(5) Getz's second claim is that the Superior Court was biased against him. He requests that the judge who denied his postconviction motion be disqualified and a new judge appointed. Rule 2.11 of the Delaware Judges' Code of Judicial Conduct provides that a judge should disqualify himself from deciding a case if he has a personal bias or prejudice concerning a party, if he served as a lawyer in the matter in controversy, if he has a personal financial interest in the matter or if he or his spouse or a relative is a party to the proceeding or has an interest in the proceeding.[5] In a situation not covered by the Rule, the judge must, first, satisfy himself that he can hear the matter free of bias and, second, objectively examine whether there is an appearance of bias sufficient to cast doubt on his impartiality. [6] Our review of Getz's opening brief and the record below reflect no bias or impropriety of any kind on the part of the Superior Court judge who considered, and denied, Getz's third postconviction motion. There is, thus, no basis for his disqualification. We, therefore, conclude that Getz's second claim also is without merit.

(6) Getz's third claim is that the Superior Court improperly invoked the time and procedural bars of Rule 61 in denying his postconviction motion. Delaware law requires the Superior Court to first ascertain whether any of the procedural bars of Rule 61 applies prior to considering the merits of a defendant's postconviction claims.[7] In this case, the Superior Court invoked Rule 61(i)(1), (2) and (4) in denying Getz's postconviction motion as time-barred, repetitive and asserting claims that were previously adjudicated. The record supports the Superior Court's reliance on the mandated time and procedural bars to deny Getz's third postconviction motion. We, therefore, conclude that Getz's third claim also is without merit.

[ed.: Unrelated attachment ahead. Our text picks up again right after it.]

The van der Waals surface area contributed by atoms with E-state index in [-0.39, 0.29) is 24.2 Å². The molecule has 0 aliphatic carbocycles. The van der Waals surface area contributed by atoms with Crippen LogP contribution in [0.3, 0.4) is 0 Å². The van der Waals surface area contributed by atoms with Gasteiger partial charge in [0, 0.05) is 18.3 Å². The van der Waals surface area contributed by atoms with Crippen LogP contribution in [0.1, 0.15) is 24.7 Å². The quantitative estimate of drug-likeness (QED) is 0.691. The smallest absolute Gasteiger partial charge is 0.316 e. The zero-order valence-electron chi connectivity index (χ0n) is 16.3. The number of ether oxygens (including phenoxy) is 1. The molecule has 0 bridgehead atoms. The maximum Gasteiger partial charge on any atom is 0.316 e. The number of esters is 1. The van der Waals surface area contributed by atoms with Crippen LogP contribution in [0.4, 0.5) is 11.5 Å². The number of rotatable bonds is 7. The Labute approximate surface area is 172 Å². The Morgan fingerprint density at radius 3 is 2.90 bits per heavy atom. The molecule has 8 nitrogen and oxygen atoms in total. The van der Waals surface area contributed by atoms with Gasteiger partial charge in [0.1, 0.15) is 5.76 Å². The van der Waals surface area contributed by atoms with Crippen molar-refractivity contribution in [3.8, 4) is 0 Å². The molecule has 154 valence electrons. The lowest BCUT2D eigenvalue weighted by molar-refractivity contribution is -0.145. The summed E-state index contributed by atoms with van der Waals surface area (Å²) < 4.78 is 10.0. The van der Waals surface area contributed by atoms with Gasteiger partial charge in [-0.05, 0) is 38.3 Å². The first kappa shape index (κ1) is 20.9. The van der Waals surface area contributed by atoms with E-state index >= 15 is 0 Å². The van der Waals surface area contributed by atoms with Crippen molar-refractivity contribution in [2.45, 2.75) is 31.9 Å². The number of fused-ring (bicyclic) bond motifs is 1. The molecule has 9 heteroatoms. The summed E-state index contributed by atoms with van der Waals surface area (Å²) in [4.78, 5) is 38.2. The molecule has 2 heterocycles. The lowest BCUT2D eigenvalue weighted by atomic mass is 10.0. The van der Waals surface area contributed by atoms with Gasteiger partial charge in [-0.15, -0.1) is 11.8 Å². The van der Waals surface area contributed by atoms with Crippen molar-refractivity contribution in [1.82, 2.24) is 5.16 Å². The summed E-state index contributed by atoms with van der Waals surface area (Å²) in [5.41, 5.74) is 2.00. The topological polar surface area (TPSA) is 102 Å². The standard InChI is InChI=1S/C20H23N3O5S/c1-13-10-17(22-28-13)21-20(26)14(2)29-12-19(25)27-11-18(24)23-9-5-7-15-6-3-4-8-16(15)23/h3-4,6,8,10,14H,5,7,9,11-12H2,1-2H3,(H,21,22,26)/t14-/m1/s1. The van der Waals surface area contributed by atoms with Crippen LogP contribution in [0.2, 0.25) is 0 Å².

(7) Getz's fourth claim is that he was entitled to the appointment of counsel to prosecute his claims of ineffective assistance of his trial counsel in his first postconviction motion. The record reflects that Getz raised 10 separate claims in his first postconviction motion, all of which related to his trial counsel's alleged ineffective assistance. In a 25-page decision, the Superior Court analyzed those claims and found them to be meritless. This Court, in turn, reviewed all of Getz's claims of ineffective assistance in detail and affirmed the Superior Court's judgment. In the absence of any evidence that Getz's allegations of ineffective assistance in his first postconviction motion were not fully and fairly considered, or that he experienced any prejudice in connection with the adjudication of those allegations, we conclude that his fourth claim is meritless.

(8) Getz's fifth, and final, claim is that the public defender who represented him at trial had a conflict of interest because the Office of the Public Defender is linked to the Office of the Attorney General. Specifically, Getz alleges that " a Public Defender has little to no concern at all with providing any actual, legitimate advocacy for a person" for the reason that " a Public Defender is a subordinate client to the Attorney General, and therefore is subject to the demands of the Attorney General." There is no factual support for any of Getz's allegations concerning the Office of the Public Defender. We, therefore, conclude that Getz's fifth, and final, claim is likewise without merit.

NOW, THEREFORE, IT IS ORDERED that the judgment of the Superior Court is AFFIRMED.